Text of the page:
Average Height: 13-16 in
Average Weight: 16-30 lbs
Average Life Span: 12-13 yrs
Coloring: Tri-color (black, white and tan), blue merle, sable (with white markings)
Area of Origin: Shetland Island, Scotland
Similar Breeds: Rough Collie, Smooth Collie, Bearded Collie, Border Collie, Briard, Australian Cattle Dog
History and Origin:
Closely related to the Rough and Smooth Collies, the Shetland Sheepdog is a descendent of an early Border Collie type dog. Crossbreeding the Border Collie with a now-extinct Icelandic herding dog known as the Icelandic Yakkin produced a small, hardy breed that was exceptionally well-skilled for herding young and smaller sheep. It is a fairly old breed, with the breed standard remaining consistent since the early eighteenth century. The isolation of the Shetland Islands allowed for the Shetland Sheepdog to develop with little to no outside influence. The British Navy visited the Shetland Islands occasionally, and brought Sheltie puppies back to England, where the breed began building in popularity. It quickly became a beloved family companion, a miniature and more manageable version of the Rough Collie. The Sheltie was recognized by the United Kennel Club in 1909, and the American Kennel Club in 1911.
Personality and Temperament:
The Shetland Sheepdog is a spunky, loyal, and loving dog that craves human companionship. It is eager to please and intelligent, making it a good candidate for obedience trials. It is good with respectful children, with whom it will play for hours on end. The Sheltie is a highly trainable dog that must be socialized from a young age; while warm and inviting with its family, it tends to be wary of strangers. It is a barker, and makes a good watch dog. While the Shetland Sheepdog may not be an ideal companion for a nervous owner (it is extremely sensitive to tone of voice) it can make a great first dog for an owner who is committed to its training.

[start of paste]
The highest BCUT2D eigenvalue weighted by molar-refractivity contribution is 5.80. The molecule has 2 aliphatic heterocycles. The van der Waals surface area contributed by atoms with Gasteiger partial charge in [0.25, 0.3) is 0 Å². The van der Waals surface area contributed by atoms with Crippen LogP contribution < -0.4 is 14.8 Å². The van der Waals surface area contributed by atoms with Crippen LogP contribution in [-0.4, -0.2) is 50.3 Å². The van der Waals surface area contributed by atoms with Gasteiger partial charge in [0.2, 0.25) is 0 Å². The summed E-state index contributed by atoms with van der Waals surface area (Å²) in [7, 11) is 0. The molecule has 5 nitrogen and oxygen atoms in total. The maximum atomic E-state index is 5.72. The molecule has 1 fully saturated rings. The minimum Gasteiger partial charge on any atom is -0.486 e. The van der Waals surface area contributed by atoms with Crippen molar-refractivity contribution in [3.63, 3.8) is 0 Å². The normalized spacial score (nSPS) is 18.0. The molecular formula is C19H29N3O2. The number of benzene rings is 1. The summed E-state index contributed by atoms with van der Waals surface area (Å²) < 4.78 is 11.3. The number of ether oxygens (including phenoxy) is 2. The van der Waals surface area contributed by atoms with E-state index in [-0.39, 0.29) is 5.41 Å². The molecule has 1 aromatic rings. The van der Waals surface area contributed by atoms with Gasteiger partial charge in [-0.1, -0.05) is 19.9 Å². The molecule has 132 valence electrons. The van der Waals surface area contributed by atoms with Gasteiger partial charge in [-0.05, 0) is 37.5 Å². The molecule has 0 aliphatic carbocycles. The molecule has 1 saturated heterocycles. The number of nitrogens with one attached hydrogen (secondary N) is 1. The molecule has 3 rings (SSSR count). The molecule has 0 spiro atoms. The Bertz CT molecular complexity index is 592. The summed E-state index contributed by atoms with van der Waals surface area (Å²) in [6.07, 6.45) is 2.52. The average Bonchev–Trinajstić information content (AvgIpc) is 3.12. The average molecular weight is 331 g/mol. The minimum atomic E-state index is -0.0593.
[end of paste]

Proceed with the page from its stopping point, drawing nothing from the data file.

Exercise & Training:
Highly spirited, the Shetland Sheepdog needs daily walks or runs to keep it happy and healthy. As a herding dog, it can get bored if not stimulated both physically and mentally, and excels in activities such as agility, flyball, and herding trials. Highly intelligent and trainable, the Sheltie is extremely perceptive and can recognize tone of voice. Maintaining calm but firm leadership will help build a trusting relationship.
The Shetland Sheepdog has a thick double coat that needs daily brushing to prevent tangles and matting. The undercoat sheds out in the spring and fall, and will need additional brushing to help remove dead hair. Overall, the coat is dirt-proof and the Sheltie is a very clean dog. Bathe only when necessary to avoid drying out the skin.
The only surviving ancestor of the Shetland Sheepdog is the Border Collie; due to this, the Sheltie shares characteristics with other herding dogs influenced by the Border Collie such as the Rough and Smooth Collies, Australian Cattle Dog, Bearded Collie, and the Briard. It most closely resembles the Rough Collie, and grew in popularity in England during the late nineteenth and early twentieth centuries because of this fact.
Interesting Facts about the Shetland Sheepdog:
1. There was a line of Shelties in Sweden which possessed a Black and Tan coat coloring.
2. A nickname for the Shetland Sheepdog is the “Toonie” which is Norwegian for “Small Farm”. It is thought to have garnered the nickname because the inhabitants of the Shetland Islands were of Norwegian descent.
3. You can test your Shetland Sheepdog knowledge with this short quiz on PopSugar.com!